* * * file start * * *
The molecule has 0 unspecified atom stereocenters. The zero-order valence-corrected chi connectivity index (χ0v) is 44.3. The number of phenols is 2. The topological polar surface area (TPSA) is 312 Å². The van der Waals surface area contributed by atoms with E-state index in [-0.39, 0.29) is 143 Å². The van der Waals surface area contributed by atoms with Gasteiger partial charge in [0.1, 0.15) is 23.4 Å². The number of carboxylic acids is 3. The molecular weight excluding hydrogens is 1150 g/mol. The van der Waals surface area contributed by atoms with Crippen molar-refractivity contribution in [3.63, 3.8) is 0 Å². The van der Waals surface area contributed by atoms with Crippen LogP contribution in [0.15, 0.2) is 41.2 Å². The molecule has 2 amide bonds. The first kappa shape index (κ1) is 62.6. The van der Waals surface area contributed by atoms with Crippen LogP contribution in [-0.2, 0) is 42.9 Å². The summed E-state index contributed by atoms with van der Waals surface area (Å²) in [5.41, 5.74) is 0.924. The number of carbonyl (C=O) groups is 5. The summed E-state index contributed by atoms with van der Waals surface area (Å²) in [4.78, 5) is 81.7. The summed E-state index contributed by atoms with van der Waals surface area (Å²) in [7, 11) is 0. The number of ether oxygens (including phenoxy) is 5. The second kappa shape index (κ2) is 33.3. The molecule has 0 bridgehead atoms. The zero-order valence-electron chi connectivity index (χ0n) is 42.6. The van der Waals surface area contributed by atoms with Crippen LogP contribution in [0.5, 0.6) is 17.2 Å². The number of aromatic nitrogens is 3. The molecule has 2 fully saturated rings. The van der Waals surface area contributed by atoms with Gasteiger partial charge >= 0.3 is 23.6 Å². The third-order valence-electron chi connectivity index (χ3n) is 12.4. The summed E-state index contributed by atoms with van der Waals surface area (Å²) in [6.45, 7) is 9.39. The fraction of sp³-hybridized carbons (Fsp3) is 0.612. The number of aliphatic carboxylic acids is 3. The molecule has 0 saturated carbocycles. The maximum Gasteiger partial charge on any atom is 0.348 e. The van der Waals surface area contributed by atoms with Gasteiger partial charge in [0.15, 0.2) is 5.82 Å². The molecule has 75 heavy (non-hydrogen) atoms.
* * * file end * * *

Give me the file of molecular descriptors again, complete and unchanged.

The molecule has 0 unspecified atom stereocenters. The zero-order valence-corrected chi connectivity index (χ0v) is 44.3. The number of phenols is 2. The topological polar surface area (TPSA) is 312 Å². The van der Waals surface area contributed by atoms with E-state index in [-0.39, 0.29) is 143 Å². The van der Waals surface area contributed by atoms with Gasteiger partial charge in [0.1, 0.15) is 23.4 Å². The number of carboxylic acids is 3. The molecular weight excluding hydrogens is 1150 g/mol. The van der Waals surface area contributed by atoms with Crippen molar-refractivity contribution in [3.63, 3.8) is 0 Å². The van der Waals surface area contributed by atoms with Crippen LogP contribution in [0.15, 0.2) is 41.2 Å². The molecule has 2 amide bonds. The first kappa shape index (κ1) is 62.6. The van der Waals surface area contributed by atoms with Crippen LogP contribution in [-0.2, 0) is 42.9 Å². The summed E-state index contributed by atoms with van der Waals surface area (Å²) in [5.41, 5.74) is 0.924. The number of carbonyl (C=O) groups is 5. The summed E-state index contributed by atoms with van der Waals surface area (Å²) in [4.78, 5) is 81.7. The summed E-state index contributed by atoms with van der Waals surface area (Å²) in [7, 11) is 0. The number of ether oxygens (including phenoxy) is 5. The second kappa shape index (κ2) is 33.3. The molecule has 0 bridgehead atoms. The zero-order valence-electron chi connectivity index (χ0n) is 42.6. The van der Waals surface area contributed by atoms with Crippen LogP contribution in [0.5, 0.6) is 17.2 Å². The number of aromatic nitrogens is 3. The molecule has 2 fully saturated rings. The van der Waals surface area contributed by atoms with Gasteiger partial charge >= 0.3 is 23.6 Å². The third-order valence-electron chi connectivity index (χ3n) is 12.4. The summed E-state index contributed by atoms with van der Waals surface area (Å²) in [6.45, 7) is 9.39. The fraction of sp³-hybridized carbons (Fsp3) is 0.612. The number of aliphatic carboxylic acids is 3. The molecule has 0 saturated carbocycles. The maximum Gasteiger partial charge on any atom is 0.348 e. The van der Waals surface area contributed by atoms with Gasteiger partial charge in [0.15, 0.2) is 5.82 Å². The molecule has 75 heavy (non-hydrogen) atoms.